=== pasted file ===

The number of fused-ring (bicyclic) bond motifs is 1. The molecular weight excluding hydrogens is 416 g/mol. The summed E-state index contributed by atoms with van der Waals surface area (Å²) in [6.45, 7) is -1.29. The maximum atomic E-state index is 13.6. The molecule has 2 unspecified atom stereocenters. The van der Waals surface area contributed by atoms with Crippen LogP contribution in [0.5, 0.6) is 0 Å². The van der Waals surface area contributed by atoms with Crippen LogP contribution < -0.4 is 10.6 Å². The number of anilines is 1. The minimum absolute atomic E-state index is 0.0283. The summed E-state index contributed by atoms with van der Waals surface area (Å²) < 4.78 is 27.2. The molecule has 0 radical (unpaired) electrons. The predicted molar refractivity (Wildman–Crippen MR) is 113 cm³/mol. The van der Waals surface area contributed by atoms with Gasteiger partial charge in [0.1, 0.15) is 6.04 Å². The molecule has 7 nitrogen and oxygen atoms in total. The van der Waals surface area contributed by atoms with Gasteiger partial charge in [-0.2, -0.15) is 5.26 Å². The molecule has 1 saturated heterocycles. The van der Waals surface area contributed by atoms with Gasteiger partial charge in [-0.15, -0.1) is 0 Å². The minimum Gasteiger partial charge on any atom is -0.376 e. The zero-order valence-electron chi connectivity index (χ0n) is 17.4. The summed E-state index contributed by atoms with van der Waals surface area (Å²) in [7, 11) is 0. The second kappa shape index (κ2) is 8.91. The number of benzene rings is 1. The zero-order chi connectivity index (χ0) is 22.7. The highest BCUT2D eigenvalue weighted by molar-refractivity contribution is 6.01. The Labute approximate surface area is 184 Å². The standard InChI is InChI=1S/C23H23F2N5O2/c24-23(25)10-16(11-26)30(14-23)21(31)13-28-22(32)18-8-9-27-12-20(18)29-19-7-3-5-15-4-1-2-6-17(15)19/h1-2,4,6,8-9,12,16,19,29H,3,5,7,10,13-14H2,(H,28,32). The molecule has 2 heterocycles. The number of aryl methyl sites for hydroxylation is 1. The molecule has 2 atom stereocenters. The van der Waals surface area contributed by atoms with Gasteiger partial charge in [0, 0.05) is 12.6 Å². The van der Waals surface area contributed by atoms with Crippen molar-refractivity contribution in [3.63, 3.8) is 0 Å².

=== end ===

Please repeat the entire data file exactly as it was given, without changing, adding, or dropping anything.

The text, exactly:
The number of fused-ring (bicyclic) bond motifs is 1. The molecular weight excluding hydrogens is 416 g/mol. The summed E-state index contributed by atoms with van der Waals surface area (Å²) in [6.45, 7) is -1.29. The maximum atomic E-state index is 13.6. The molecule has 2 unspecified atom stereocenters. The van der Waals surface area contributed by atoms with Crippen LogP contribution in [0.5, 0.6) is 0 Å². The van der Waals surface area contributed by atoms with Crippen LogP contribution < -0.4 is 10.6 Å². The number of anilines is 1. The minimum absolute atomic E-state index is 0.0283. The summed E-state index contributed by atoms with van der Waals surface area (Å²) < 4.78 is 27.2. The molecule has 0 radical (unpaired) electrons. The predicted molar refractivity (Wildman–Crippen MR) is 113 cm³/mol. The van der Waals surface area contributed by atoms with Gasteiger partial charge in [0.1, 0.15) is 6.04 Å². The molecule has 7 nitrogen and oxygen atoms in total. The van der Waals surface area contributed by atoms with Gasteiger partial charge in [-0.2, -0.15) is 5.26 Å². The molecule has 1 saturated heterocycles. The van der Waals surface area contributed by atoms with Gasteiger partial charge in [-0.15, -0.1) is 0 Å². The minimum Gasteiger partial charge on any atom is -0.376 e. The zero-order valence-electron chi connectivity index (χ0n) is 17.4. The summed E-state index contributed by atoms with van der Waals surface area (Å²) in [7, 11) is 0. The second kappa shape index (κ2) is 8.91. The number of benzene rings is 1. The zero-order chi connectivity index (χ0) is 22.7. The highest BCUT2D eigenvalue weighted by molar-refractivity contribution is 6.01. The Labute approximate surface area is 184 Å². The standard InChI is InChI=1S/C23H23F2N5O2/c24-23(25)10-16(11-26)30(14-23)21(31)13-28-22(32)18-8-9-27-12-20(18)29-19-7-3-5-15-4-1-2-6-17(15)19/h1-2,4,6,8-9,12,16,19,29H,3,5,7,10,13-14H2,(H,28,32). The molecule has 2 heterocycles. The number of aryl methyl sites for hydroxylation is 1. The molecule has 2 atom stereocenters. The van der Waals surface area contributed by atoms with Gasteiger partial charge in [0, 0.05) is 12.6 Å². The van der Waals surface area contributed by atoms with Crippen molar-refractivity contribution in [3.63, 3.8) is 0 Å².